YEREVAN (Azatutyun.am)—In what Russia called an “extremely hostile” move, Armenia’s leadership on Thursday took another step towards accepting jurisdiction of an international court that issued an arrest warrant for Russian President Vladimir Putin in March.
The Armenian parliament’s committee on legal affairs gave the green light for parliamentary ratification by of the founding treaty of the International Criminal Court (ICC). This means that the National Assembly controlled by Prime Minister Nikol Pashinyan’s party should debate and vote on it next week.
The decision came amid a continuing deterioration of Armenia’s relations with Russia, which is increasingly calling into question the long-standing alliance of the two nations. The Russian Foreign Ministry listed earlier this month Yerevan’s plans to ratify the treaty, known as the Rome Statute, among “a series of unfriendly steps” taken by Pashinyan’s administration.
Pashinyan reaffirmed the ratification plans on September 24 as he blamed Moscow for Azerbaijan’s latest military offensive in Nagorno-Karabakh and effectively accused it seeking to turn Armenia into a Russian province. He claimed that signing up to the Rome Statute would help to safeguard Armenia’s independence.
The main official rationale for the ratification is to bring Azerbaijan to justice for its “war crimes” and to prevent more Azerbaijani attacks on Armenia. Pro-government members of the parliament committee echoed it as they backed a corresponding decision proposed by Pashinyan’s government.
Opposition politicians and other critics counter that Azerbaijan is not a party to the Rome Statute and would therefore ignore any pro-Armenian ruling by the ICC. They say the real purpose of ratifying the treaty is to drive another wedge between Russia and Armenia and score points in the West which has accused Russia of committing war crimes in Ukraine. The ICC endorsed those accusations when it issued the arrest warrant for Putin in March.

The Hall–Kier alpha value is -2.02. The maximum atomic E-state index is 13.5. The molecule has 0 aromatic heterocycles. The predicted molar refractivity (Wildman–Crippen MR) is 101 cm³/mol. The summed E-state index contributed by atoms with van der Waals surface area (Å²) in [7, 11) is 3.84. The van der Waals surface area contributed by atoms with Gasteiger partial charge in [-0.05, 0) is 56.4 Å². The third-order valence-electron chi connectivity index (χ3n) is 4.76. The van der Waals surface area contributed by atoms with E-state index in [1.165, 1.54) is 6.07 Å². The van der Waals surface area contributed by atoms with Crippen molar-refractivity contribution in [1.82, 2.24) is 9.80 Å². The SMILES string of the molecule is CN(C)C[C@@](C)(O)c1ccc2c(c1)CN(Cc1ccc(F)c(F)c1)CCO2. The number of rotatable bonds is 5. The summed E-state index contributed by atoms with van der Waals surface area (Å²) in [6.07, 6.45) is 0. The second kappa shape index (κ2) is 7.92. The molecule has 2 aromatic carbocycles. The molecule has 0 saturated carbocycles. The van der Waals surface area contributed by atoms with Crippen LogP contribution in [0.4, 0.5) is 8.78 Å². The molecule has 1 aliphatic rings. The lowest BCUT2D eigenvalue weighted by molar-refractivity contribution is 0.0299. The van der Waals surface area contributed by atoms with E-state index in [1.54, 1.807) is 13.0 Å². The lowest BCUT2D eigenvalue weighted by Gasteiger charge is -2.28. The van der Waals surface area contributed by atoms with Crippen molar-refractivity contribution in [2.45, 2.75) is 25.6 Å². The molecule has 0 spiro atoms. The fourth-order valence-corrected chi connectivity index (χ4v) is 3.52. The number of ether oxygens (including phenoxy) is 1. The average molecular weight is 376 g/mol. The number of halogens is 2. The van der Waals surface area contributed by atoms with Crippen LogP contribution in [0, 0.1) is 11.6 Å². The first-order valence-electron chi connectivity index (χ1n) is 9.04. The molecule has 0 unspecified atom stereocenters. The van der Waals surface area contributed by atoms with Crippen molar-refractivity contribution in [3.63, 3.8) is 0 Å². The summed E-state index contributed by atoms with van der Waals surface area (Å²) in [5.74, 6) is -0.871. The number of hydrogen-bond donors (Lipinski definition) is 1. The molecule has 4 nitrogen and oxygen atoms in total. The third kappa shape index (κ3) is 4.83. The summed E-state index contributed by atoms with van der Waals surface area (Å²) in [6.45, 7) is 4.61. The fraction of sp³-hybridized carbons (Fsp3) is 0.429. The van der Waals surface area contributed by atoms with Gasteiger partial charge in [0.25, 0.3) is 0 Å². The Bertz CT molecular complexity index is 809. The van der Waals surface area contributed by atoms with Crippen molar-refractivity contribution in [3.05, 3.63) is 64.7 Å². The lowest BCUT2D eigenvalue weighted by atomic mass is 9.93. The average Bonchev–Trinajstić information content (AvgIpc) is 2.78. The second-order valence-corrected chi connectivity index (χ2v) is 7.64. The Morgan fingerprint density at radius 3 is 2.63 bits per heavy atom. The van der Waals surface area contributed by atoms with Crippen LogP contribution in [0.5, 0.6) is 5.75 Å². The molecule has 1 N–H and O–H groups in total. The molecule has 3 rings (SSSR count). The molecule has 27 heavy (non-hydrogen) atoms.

Independent legal experts believe that the ratification will commit the Armenian authorities to arresting Putin and extraditing him to The Hague tribunal if he visits the South Caucasus country. Yeghishe Kirakosyan, who represents the Armenian government in international legal bodies, denied this during a meeting of the parliament panel boycotted by opposition lawmakers.
Kirakosyan claimed that Putin and other heads of state enjoy immunity from arrest and that the Rome Statute allows countries to sign bilateral agreements to ignore ICC arrest warrants.
Yerevan offered to sign such a deal with Moscow in April, he said, adding that the Russian side has still not responded to the proposal.
Kremlin spokesman Dmitry Peskov said he is “not familiar” with the proposal cited by Kirakosian. Armenia’s ratification of the ICC treaty would be a move “extremely hostile” towards Russia, said Peskov.
“Moscow hopes that there will be sober-minded forces in the National Assembly of Armenia that will not rubber-stamp a decision that is obviously toxic for Armenian-Russian relations,” the Russian Foreign Ministry warned, for its part. The “political decision” to ratify the treaty is unacceptable to Moscow, it told the RIA Novosti news agency.
The ministry already warned on Monday that Pashinyan is “making a huge mistake by deliberately trying to destroy the multifaceted and centuries-old ties between Armenia and Russia.”
Armenia was among 120 countries that signed the Rome Statute, in 1998. But its parliament did not rush to ratify the document. In 2004, the country’s Constitutional Court ruled that the treaty runs counter to several provisions of the Armenian constitution which guarantee national sovereignty over judicial affairs.
Pashinyan’s government decided last December to ask the court to again look into the Rome Statute and determine its conformity with the constitution that has been twice amended since 2004. The court ruled in March that the Rome Statute conforms to the amended constitution. The ruling came one week after the ICC issued the arrest warrant for Putin.